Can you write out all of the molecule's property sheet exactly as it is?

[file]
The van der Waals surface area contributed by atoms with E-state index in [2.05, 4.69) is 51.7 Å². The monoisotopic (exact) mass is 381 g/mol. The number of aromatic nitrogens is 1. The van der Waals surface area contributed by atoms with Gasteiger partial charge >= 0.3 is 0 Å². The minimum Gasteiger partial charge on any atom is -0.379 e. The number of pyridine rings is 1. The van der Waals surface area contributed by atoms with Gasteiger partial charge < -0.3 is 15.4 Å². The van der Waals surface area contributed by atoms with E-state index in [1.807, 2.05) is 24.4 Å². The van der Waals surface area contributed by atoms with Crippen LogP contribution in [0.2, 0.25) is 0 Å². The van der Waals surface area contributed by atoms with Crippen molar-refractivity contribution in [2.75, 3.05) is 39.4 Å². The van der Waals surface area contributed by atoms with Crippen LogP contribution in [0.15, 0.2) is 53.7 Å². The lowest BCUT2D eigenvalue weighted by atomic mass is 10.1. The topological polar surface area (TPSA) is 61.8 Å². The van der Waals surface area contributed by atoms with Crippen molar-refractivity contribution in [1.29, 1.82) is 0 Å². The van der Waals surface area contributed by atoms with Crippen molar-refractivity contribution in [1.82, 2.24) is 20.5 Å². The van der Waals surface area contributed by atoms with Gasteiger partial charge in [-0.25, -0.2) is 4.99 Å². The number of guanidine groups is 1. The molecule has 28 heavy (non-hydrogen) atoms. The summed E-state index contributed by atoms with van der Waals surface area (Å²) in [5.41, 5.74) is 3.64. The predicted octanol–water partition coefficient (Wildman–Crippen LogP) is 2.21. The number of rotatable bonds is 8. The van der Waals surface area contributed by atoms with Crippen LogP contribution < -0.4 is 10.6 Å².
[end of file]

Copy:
The van der Waals surface area contributed by atoms with E-state index in [2.05, 4.69) is 51.7 Å². The monoisotopic (exact) mass is 381 g/mol. The number of aromatic nitrogens is 1. The van der Waals surface area contributed by atoms with Gasteiger partial charge >= 0.3 is 0 Å². The minimum Gasteiger partial charge on any atom is -0.379 e. The number of pyridine rings is 1. The van der Waals surface area contributed by atoms with Gasteiger partial charge < -0.3 is 15.4 Å². The van der Waals surface area contributed by atoms with E-state index in [1.807, 2.05) is 24.4 Å². The van der Waals surface area contributed by atoms with Crippen LogP contribution in [0.2, 0.25) is 0 Å². The van der Waals surface area contributed by atoms with Crippen molar-refractivity contribution in [2.75, 3.05) is 39.4 Å². The van der Waals surface area contributed by atoms with Crippen LogP contribution in [0.15, 0.2) is 53.7 Å². The lowest BCUT2D eigenvalue weighted by atomic mass is 10.1. The topological polar surface area (TPSA) is 61.8 Å². The van der Waals surface area contributed by atoms with Crippen molar-refractivity contribution in [1.29, 1.82) is 0 Å². The van der Waals surface area contributed by atoms with Crippen molar-refractivity contribution in [1.82, 2.24) is 20.5 Å². The van der Waals surface area contributed by atoms with Gasteiger partial charge in [-0.25, -0.2) is 4.99 Å². The number of guanidine groups is 1. The molecule has 28 heavy (non-hydrogen) atoms. The summed E-state index contributed by atoms with van der Waals surface area (Å²) in [5.41, 5.74) is 3.64. The predicted octanol–water partition coefficient (Wildman–Crippen LogP) is 2.21. The number of rotatable bonds is 8. The van der Waals surface area contributed by atoms with Crippen LogP contribution < -0.4 is 10.6 Å².